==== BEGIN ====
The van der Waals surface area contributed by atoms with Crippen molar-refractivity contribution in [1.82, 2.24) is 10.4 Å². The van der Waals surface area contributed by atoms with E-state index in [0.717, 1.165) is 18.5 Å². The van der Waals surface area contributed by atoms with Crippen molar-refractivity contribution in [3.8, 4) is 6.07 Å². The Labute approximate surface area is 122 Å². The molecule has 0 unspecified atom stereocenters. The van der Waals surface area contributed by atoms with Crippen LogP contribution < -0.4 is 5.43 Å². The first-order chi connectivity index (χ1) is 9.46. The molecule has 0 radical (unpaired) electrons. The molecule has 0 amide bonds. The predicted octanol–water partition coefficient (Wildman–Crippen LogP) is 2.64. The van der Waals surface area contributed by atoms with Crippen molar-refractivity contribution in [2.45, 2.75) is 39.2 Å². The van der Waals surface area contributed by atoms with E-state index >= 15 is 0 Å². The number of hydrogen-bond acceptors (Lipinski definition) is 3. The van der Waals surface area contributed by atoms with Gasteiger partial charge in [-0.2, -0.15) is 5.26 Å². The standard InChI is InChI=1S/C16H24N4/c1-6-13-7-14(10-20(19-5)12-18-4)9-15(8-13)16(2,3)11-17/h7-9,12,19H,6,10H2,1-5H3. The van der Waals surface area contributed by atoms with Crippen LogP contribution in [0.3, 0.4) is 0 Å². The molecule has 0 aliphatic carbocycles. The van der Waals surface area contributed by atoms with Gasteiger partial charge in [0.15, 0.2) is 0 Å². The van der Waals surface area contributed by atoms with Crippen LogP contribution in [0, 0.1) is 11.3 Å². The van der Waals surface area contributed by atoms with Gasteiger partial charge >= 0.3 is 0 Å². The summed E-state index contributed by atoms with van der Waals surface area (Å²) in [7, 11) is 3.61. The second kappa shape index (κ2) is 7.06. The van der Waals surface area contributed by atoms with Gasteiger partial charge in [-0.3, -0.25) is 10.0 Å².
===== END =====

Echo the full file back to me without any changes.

The van der Waals surface area contributed by atoms with Crippen molar-refractivity contribution in [1.82, 2.24) is 10.4 Å². The van der Waals surface area contributed by atoms with E-state index in [0.717, 1.165) is 18.5 Å². The van der Waals surface area contributed by atoms with Crippen molar-refractivity contribution in [3.8, 4) is 6.07 Å². The Labute approximate surface area is 122 Å². The molecule has 0 unspecified atom stereocenters. The van der Waals surface area contributed by atoms with Crippen LogP contribution < -0.4 is 5.43 Å². The first-order chi connectivity index (χ1) is 9.46. The molecule has 0 radical (unpaired) electrons. The molecule has 0 amide bonds. The predicted octanol–water partition coefficient (Wildman–Crippen LogP) is 2.64. The van der Waals surface area contributed by atoms with Crippen molar-refractivity contribution in [2.45, 2.75) is 39.2 Å². The van der Waals surface area contributed by atoms with E-state index >= 15 is 0 Å². The number of hydrogen-bond acceptors (Lipinski definition) is 3. The van der Waals surface area contributed by atoms with Gasteiger partial charge in [-0.2, -0.15) is 5.26 Å². The standard InChI is InChI=1S/C16H24N4/c1-6-13-7-14(10-20(19-5)12-18-4)9-15(8-13)16(2,3)11-17/h7-9,12,19H,6,10H2,1-5H3. The van der Waals surface area contributed by atoms with Crippen LogP contribution in [0.3, 0.4) is 0 Å². The molecule has 0 aliphatic carbocycles. The van der Waals surface area contributed by atoms with Gasteiger partial charge in [0.15, 0.2) is 0 Å². The van der Waals surface area contributed by atoms with Crippen LogP contribution in [0, 0.1) is 11.3 Å². The van der Waals surface area contributed by atoms with Gasteiger partial charge >= 0.3 is 0 Å². The summed E-state index contributed by atoms with van der Waals surface area (Å²) in [7, 11) is 3.61. The second kappa shape index (κ2) is 7.06. The van der Waals surface area contributed by atoms with Gasteiger partial charge in [-0.3, -0.25) is 10.0 Å².